Author: Georgia Koutrika, Athena, Greece

Data is a prevalent part of every business and scientific domain, but its explosive volume and increasing complexity make data querying challenging even for experts. Nowadays, the value of natural language interfaces to databases has been widely recognized and numerous text-to-SQL systems have been developed, both from industry and academia, that enable users to pose natural language questions over relational databases (e.g., [1][2][3]). Such systems allowusers to posequeries in natural language withoutcaring for the particularities of the underlying schema and query languages such SQL or SPARQL. To truly bridge the gap between users and data, not only the user should be able to “talk” to the system using natural language, but the system should be able to respond in the same way [4].

A conversational data system understands user queries in natural language and uses natural language to (a) explain queries (b)ask for clarifications from the user, (c) describe results.

Explaining queries. Given a natural language user queryon a relational database, the system translates it to an equivalent SQL query. In practice, however, a system may end up with more than one possible translation due to query ambiguity and the underlying data. Let us consider an actual example from the Yelp database [5] (part of its schema is shown in the figure below).

A user is looking for “Italian restaurants”. However, the two keywords are found in several places in theunderlying database. Table 1 shows some examples. 

These mappings can generate several possible interpretations of the user query (depending on how relations are connected in the database schema). Table 2 shows some possible interpretations.

In our example, interpretations 1 and 4 are both correct, and should be executed. Interpretation 2 is also reasonable (and it may be contained in the results of the interpretations1 and 4, or not). Finally, interpretations 3 and 5 are not likely correct at all. Hence, the system will generate results for (at least) interpretations 1, 2 and 4 (assuming it can tell that the other interpretations are not good ones). In this case, for each set of results, the system can generate an NL explanation of the query executed, so that the user understands how each set was generated.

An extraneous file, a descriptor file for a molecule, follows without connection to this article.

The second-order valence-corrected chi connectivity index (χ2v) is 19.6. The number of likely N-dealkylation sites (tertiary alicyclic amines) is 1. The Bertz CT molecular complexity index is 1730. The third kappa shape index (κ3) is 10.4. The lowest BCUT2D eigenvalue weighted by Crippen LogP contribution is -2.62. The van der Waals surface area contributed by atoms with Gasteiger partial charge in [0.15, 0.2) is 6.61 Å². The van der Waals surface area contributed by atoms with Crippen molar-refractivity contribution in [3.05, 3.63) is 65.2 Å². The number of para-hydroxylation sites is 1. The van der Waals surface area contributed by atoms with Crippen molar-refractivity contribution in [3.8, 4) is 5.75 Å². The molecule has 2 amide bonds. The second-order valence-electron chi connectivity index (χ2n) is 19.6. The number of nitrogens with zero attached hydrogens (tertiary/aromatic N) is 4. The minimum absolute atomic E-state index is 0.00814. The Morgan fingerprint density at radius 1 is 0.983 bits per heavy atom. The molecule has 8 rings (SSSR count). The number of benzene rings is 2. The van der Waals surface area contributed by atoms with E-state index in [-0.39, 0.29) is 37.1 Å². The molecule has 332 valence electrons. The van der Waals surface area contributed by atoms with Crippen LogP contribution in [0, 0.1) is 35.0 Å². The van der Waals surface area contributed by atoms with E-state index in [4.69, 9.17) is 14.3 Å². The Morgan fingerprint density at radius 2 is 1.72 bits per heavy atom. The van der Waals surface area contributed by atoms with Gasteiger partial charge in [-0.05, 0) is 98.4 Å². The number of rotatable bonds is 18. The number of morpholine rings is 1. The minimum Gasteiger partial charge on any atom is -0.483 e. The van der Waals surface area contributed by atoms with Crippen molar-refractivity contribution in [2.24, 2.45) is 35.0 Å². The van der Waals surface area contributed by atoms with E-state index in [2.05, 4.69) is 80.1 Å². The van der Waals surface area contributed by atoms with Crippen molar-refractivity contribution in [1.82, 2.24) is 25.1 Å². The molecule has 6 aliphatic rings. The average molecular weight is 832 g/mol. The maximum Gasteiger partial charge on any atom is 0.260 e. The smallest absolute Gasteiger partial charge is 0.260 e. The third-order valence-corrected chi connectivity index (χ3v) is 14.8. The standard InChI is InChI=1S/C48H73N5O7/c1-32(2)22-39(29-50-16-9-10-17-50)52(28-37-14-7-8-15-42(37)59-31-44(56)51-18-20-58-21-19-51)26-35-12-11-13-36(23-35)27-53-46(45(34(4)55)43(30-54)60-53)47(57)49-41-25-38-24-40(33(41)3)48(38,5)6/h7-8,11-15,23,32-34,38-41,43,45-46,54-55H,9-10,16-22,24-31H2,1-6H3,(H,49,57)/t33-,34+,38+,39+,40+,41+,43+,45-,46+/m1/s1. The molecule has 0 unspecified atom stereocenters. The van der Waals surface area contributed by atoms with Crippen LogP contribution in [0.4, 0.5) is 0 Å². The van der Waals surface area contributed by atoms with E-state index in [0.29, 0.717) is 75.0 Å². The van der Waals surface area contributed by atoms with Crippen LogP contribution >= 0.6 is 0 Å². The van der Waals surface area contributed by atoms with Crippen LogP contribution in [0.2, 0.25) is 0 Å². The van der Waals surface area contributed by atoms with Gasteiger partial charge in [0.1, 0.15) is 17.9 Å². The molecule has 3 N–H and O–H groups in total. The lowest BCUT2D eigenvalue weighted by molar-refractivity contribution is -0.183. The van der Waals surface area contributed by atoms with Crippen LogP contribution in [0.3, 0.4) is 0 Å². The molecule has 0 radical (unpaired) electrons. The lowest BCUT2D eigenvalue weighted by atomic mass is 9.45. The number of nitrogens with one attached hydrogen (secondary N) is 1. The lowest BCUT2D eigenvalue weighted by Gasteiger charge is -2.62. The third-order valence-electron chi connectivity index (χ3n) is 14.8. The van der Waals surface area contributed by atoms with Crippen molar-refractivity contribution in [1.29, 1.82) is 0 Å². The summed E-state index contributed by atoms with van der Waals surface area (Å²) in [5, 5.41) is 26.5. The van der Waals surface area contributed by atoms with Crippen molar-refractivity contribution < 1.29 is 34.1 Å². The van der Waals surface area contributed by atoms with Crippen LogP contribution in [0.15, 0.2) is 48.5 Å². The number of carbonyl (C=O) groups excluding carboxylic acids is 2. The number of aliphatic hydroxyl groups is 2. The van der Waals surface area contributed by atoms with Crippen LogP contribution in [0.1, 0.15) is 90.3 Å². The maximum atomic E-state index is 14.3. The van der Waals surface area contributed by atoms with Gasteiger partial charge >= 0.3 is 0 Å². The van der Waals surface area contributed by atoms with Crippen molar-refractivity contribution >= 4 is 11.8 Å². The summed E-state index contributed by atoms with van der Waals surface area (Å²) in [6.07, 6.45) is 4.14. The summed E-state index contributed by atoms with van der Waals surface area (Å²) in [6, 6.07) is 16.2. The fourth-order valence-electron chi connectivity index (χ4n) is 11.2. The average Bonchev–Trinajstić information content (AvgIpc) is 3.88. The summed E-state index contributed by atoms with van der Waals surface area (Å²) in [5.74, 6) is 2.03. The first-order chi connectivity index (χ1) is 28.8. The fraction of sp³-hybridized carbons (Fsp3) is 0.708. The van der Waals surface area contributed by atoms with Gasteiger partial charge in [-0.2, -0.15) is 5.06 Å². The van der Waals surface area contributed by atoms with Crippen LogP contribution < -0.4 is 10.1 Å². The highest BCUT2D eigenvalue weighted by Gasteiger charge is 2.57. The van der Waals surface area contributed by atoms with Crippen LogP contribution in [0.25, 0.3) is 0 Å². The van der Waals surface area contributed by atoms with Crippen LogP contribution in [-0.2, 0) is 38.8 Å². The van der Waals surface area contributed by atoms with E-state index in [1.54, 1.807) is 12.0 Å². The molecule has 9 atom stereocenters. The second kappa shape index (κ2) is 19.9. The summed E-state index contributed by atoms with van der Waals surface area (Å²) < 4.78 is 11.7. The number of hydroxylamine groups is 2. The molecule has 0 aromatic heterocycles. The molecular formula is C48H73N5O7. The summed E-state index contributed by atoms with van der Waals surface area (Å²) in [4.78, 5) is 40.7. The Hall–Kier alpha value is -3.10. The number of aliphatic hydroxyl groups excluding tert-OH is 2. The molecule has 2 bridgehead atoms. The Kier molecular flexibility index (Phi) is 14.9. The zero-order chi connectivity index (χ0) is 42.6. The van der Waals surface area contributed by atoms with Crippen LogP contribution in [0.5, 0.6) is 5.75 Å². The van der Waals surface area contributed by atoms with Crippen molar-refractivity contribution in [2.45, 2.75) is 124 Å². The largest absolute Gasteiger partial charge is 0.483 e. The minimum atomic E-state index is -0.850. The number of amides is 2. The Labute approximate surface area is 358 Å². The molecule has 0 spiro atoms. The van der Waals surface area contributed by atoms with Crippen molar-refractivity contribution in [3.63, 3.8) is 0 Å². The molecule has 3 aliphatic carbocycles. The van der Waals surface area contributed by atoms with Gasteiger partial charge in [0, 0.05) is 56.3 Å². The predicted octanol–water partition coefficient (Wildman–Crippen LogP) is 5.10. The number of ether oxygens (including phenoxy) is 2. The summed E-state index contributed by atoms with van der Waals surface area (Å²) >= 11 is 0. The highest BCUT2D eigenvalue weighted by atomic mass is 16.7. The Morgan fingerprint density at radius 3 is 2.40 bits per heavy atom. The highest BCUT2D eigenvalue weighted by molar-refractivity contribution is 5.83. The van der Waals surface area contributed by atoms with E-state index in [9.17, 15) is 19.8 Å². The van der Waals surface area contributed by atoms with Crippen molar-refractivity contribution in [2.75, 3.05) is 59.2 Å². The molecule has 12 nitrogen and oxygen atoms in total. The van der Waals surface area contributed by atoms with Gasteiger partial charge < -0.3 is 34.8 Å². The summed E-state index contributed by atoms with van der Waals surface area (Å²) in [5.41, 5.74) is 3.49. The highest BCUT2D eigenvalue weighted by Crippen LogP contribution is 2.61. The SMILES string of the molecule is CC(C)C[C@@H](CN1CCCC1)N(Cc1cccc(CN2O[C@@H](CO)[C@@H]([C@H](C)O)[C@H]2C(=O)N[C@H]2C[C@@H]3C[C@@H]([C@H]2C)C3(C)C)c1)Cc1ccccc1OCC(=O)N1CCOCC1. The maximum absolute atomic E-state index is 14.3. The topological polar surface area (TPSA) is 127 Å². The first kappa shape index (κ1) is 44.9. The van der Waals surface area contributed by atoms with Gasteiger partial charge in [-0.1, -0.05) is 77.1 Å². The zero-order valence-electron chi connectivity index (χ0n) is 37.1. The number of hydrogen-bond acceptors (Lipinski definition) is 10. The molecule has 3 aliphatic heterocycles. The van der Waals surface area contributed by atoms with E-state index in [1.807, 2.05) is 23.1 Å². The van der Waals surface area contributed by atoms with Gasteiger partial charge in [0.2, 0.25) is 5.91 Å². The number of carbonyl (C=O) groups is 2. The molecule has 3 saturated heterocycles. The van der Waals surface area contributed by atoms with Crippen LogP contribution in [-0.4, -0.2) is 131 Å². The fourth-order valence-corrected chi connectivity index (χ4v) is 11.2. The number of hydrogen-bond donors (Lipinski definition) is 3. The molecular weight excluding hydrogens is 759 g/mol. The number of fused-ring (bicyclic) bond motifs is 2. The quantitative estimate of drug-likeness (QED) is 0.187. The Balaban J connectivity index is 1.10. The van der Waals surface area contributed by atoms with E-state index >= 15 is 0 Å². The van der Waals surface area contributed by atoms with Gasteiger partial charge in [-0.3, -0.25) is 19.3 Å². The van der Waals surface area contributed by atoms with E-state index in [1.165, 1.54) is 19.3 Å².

Asking for clarifications. Let us consider the following example. A user is asking “show me some comedies by Woody Allen”. The query is ambiguous, and the system internally generates the following possible translations:

In that case, the system should spot the critical difference between the two translations (shown in color) and generate a natural language utterance to ask the user which one is meant. For example, it could ask: “Do you mean the director or the actor Woody Allen?”

NL Explanations in INODE 

Generating natural language (NL) explanations of queries for the users is an important part in INODE that aims at bridging the gap between the user queries, on the one hand, and how the system interprets these user queries on the underlying data, on the other hand. In the example screenshot, the system has translated the user query “Find projects where Alberto Broggi was involved” to SQL. To help the user understand whether the system captured the query intention, an NL explanation is shown along the results.

Logos [6,7] is our system that provides natural language translations for relational queries expressed in SQL. Our translation mechanism uses a graph-based approach for the query translation problem. We represent various forms of structured queries as directed graphs and we annotate the graph edges with template labels using an extensible template mechanism. Logos uses different graph traversal strategies for efficiently exploring these graphs and composing textual query descriptions. 

We have adapted Logos to generate NL explanations over the CORDIS and SDSS databases with satisfying results. The newest version of the system generates more compact and natural explanations thanks to several extensions in the algorithms and its knowledge base.  Consider the following SQL query:

SELECT pr.title

FROM projects pr, project_subject_areas psa, subject_areas sa

WHERE pr.unics_id = psa.project AND psa.subject_area = sa.code AND sa.title = “Robotics”;

The early Logos would generate this NL explanation:

  • Find the titles of projects associated with project subject areas, and for project subject areas associated with subject areas whose title is Robotics

The latest version generates the following NL explanation:

  • Find projects on subject areas whose title is Robotics.

 

References:

[1] Katrin Affolter, Kurt Stockinger, and Abraham Bernstein. 2019. A comparative survey of recent natural language interfaces for databases. VLDB J. 28, 5 (2019), 793–819.

[2] Bailin Wang, Richard Shin, Xiaodong Liu, Oleksandr Polozov, and Matthew Richardson. 2020. RAT-SQL: Relation-Aware Schema Encoding and Linking for Text-to-SQL Parsers. ACL 2020

[3] Fei Li and H. V. Jagadish. 2014. Constructing an Interactive Natural Language Interface for Relational Databases. PVLDB 8, 1 (Sept. 2014), 73–84.

[4] Alkis Simitsis, Yannis E. Ioannidis: DBMSs Should Talk Back Too. CIDR 2009

[5] Yelp dataset: https://www.yelp.com/dataset

[6] Andreas Kokkalis, Panagiotis Vagenas, Alexandros Zervakis, Alkis Simitsis, Georgia Koutrika, and Yannis Ioannidis. 2012. Logos: a system for translating queries into narratives. In Proceedings of the 2012 ACM SIGMOD International Conference on Management of Data (SIGMOD ’12)

[7] Georgia Koutrika, Alkis Simitsis, Yannis E. Ioannidis: Explaining structured queries in natural language. ICDE 2010: 333-344